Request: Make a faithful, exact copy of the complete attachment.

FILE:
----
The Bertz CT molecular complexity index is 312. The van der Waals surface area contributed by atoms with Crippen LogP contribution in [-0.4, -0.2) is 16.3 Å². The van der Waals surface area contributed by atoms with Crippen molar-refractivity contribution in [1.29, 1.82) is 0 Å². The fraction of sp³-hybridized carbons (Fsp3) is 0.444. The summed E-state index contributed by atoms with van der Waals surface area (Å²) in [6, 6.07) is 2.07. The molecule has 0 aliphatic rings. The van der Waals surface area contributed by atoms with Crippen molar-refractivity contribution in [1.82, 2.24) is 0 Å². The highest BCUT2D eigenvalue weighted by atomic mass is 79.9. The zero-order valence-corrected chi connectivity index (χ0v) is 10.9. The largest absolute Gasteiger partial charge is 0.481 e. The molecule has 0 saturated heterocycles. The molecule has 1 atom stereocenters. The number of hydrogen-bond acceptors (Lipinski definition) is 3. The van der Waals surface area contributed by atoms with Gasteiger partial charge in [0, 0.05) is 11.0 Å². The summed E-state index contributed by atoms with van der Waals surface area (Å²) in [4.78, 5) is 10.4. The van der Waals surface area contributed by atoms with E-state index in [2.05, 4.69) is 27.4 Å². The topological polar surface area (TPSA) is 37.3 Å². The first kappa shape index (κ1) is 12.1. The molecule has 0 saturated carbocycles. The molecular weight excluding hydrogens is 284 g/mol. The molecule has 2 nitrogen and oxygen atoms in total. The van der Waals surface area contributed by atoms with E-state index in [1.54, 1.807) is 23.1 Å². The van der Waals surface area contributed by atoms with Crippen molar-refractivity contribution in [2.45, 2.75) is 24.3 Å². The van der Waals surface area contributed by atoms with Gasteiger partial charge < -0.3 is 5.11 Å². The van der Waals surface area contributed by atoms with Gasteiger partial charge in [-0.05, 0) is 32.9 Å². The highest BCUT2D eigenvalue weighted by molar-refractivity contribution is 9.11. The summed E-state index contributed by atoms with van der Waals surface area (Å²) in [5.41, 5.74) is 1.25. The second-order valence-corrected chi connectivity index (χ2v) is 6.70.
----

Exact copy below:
The Bertz CT molecular complexity index is 312. The van der Waals surface area contributed by atoms with Crippen LogP contribution in [-0.4, -0.2) is 16.3 Å². The van der Waals surface area contributed by atoms with Crippen molar-refractivity contribution in [1.29, 1.82) is 0 Å². The fraction of sp³-hybridized carbons (Fsp3) is 0.444. The summed E-state index contributed by atoms with van der Waals surface area (Å²) in [6, 6.07) is 2.07. The molecule has 0 aliphatic rings. The van der Waals surface area contributed by atoms with Crippen molar-refractivity contribution in [1.82, 2.24) is 0 Å². The highest BCUT2D eigenvalue weighted by atomic mass is 79.9. The zero-order valence-corrected chi connectivity index (χ0v) is 10.9. The largest absolute Gasteiger partial charge is 0.481 e. The molecule has 0 saturated heterocycles. The molecule has 1 atom stereocenters. The number of hydrogen-bond acceptors (Lipinski definition) is 3. The van der Waals surface area contributed by atoms with Gasteiger partial charge in [0, 0.05) is 11.0 Å². The summed E-state index contributed by atoms with van der Waals surface area (Å²) in [4.78, 5) is 10.4. The van der Waals surface area contributed by atoms with E-state index in [2.05, 4.69) is 27.4 Å². The topological polar surface area (TPSA) is 37.3 Å². The first kappa shape index (κ1) is 12.1. The molecule has 0 saturated carbocycles. The molecular weight excluding hydrogens is 284 g/mol. The molecule has 2 nitrogen and oxygen atoms in total. The van der Waals surface area contributed by atoms with E-state index in [1.54, 1.807) is 23.1 Å². The van der Waals surface area contributed by atoms with Crippen molar-refractivity contribution in [2.45, 2.75) is 24.3 Å². The van der Waals surface area contributed by atoms with Gasteiger partial charge < -0.3 is 5.11 Å². The van der Waals surface area contributed by atoms with Gasteiger partial charge in [-0.05, 0) is 32.9 Å². The highest BCUT2D eigenvalue weighted by molar-refractivity contribution is 9.11. The summed E-state index contributed by atoms with van der Waals surface area (Å²) in [5.41, 5.74) is 1.25. The second-order valence-corrected chi connectivity index (χ2v) is 6.70.